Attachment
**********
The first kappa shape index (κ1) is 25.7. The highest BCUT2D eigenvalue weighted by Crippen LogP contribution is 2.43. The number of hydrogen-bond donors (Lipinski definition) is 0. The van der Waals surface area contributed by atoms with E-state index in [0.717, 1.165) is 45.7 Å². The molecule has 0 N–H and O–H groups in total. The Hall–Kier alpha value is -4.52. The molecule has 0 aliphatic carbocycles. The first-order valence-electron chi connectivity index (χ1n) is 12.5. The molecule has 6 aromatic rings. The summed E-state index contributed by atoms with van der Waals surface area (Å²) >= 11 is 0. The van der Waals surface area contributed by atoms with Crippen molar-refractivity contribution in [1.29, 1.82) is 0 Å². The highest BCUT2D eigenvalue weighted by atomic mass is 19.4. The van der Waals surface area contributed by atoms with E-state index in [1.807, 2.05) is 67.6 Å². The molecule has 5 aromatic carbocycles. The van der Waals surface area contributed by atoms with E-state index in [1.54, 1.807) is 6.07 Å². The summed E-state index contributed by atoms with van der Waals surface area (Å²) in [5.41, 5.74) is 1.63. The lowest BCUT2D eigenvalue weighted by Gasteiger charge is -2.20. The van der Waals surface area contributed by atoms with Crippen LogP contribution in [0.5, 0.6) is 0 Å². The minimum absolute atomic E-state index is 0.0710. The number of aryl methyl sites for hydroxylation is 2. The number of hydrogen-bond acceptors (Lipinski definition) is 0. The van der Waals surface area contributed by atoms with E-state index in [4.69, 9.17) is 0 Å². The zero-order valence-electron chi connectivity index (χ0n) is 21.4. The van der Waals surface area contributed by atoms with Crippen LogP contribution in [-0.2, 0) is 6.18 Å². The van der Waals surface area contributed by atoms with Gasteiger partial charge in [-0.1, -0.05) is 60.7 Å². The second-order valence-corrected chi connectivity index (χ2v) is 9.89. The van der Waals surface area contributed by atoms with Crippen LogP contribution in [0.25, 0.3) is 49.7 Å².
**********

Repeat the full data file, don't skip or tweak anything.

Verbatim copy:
The first kappa shape index (κ1) is 25.7. The highest BCUT2D eigenvalue weighted by Crippen LogP contribution is 2.43. The number of hydrogen-bond donors (Lipinski definition) is 0. The van der Waals surface area contributed by atoms with E-state index in [0.717, 1.165) is 45.7 Å². The molecule has 0 N–H and O–H groups in total. The Hall–Kier alpha value is -4.52. The molecule has 0 aliphatic carbocycles. The first-order valence-electron chi connectivity index (χ1n) is 12.5. The molecule has 6 aromatic rings. The summed E-state index contributed by atoms with van der Waals surface area (Å²) >= 11 is 0. The van der Waals surface area contributed by atoms with Crippen molar-refractivity contribution in [1.29, 1.82) is 0 Å². The highest BCUT2D eigenvalue weighted by atomic mass is 19.4. The van der Waals surface area contributed by atoms with E-state index in [1.807, 2.05) is 67.6 Å². The molecule has 5 aromatic carbocycles. The van der Waals surface area contributed by atoms with E-state index in [1.54, 1.807) is 6.07 Å². The summed E-state index contributed by atoms with van der Waals surface area (Å²) in [5.41, 5.74) is 1.63. The lowest BCUT2D eigenvalue weighted by Gasteiger charge is -2.20. The van der Waals surface area contributed by atoms with Crippen LogP contribution in [0.5, 0.6) is 0 Å². The minimum absolute atomic E-state index is 0.0710. The number of aryl methyl sites for hydroxylation is 2. The number of hydrogen-bond acceptors (Lipinski definition) is 0. The van der Waals surface area contributed by atoms with E-state index in [4.69, 9.17) is 0 Å². The zero-order valence-electron chi connectivity index (χ0n) is 21.4. The van der Waals surface area contributed by atoms with Crippen LogP contribution in [-0.2, 0) is 6.18 Å². The van der Waals surface area contributed by atoms with Gasteiger partial charge in [-0.1, -0.05) is 60.7 Å². The second-order valence-corrected chi connectivity index (χ2v) is 9.89. The van der Waals surface area contributed by atoms with Crippen LogP contribution in [0.25, 0.3) is 49.7 Å².